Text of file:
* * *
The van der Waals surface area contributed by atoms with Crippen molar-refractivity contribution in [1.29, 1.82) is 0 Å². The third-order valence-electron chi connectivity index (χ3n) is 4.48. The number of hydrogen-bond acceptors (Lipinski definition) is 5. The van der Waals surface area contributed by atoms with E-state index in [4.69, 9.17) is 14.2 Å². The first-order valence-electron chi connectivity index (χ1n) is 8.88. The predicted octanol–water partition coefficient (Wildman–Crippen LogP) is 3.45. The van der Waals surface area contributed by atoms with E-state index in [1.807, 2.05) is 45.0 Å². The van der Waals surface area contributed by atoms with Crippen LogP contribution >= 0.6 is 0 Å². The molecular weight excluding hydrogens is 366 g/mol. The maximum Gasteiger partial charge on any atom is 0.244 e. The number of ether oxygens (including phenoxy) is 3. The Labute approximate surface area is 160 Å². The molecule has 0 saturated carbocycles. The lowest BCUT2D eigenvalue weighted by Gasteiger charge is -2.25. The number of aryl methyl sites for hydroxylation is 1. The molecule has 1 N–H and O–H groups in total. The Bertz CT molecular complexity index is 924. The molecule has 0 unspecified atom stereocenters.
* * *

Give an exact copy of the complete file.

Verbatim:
The van der Waals surface area contributed by atoms with Crippen molar-refractivity contribution in [1.29, 1.82) is 0 Å². The third-order valence-electron chi connectivity index (χ3n) is 4.48. The number of hydrogen-bond acceptors (Lipinski definition) is 5. The van der Waals surface area contributed by atoms with E-state index in [4.69, 9.17) is 14.2 Å². The first-order valence-electron chi connectivity index (χ1n) is 8.88. The predicted octanol–water partition coefficient (Wildman–Crippen LogP) is 3.45. The van der Waals surface area contributed by atoms with E-state index in [1.807, 2.05) is 45.0 Å². The van der Waals surface area contributed by atoms with Crippen LogP contribution >= 0.6 is 0 Å². The molecular weight excluding hydrogens is 366 g/mol. The maximum Gasteiger partial charge on any atom is 0.244 e. The number of ether oxygens (including phenoxy) is 3. The Labute approximate surface area is 160 Å². The molecule has 0 saturated carbocycles. The lowest BCUT2D eigenvalue weighted by Gasteiger charge is -2.25. The number of aryl methyl sites for hydroxylation is 1. The molecule has 1 N–H and O–H groups in total. The Bertz CT molecular complexity index is 924. The molecule has 0 unspecified atom stereocenters.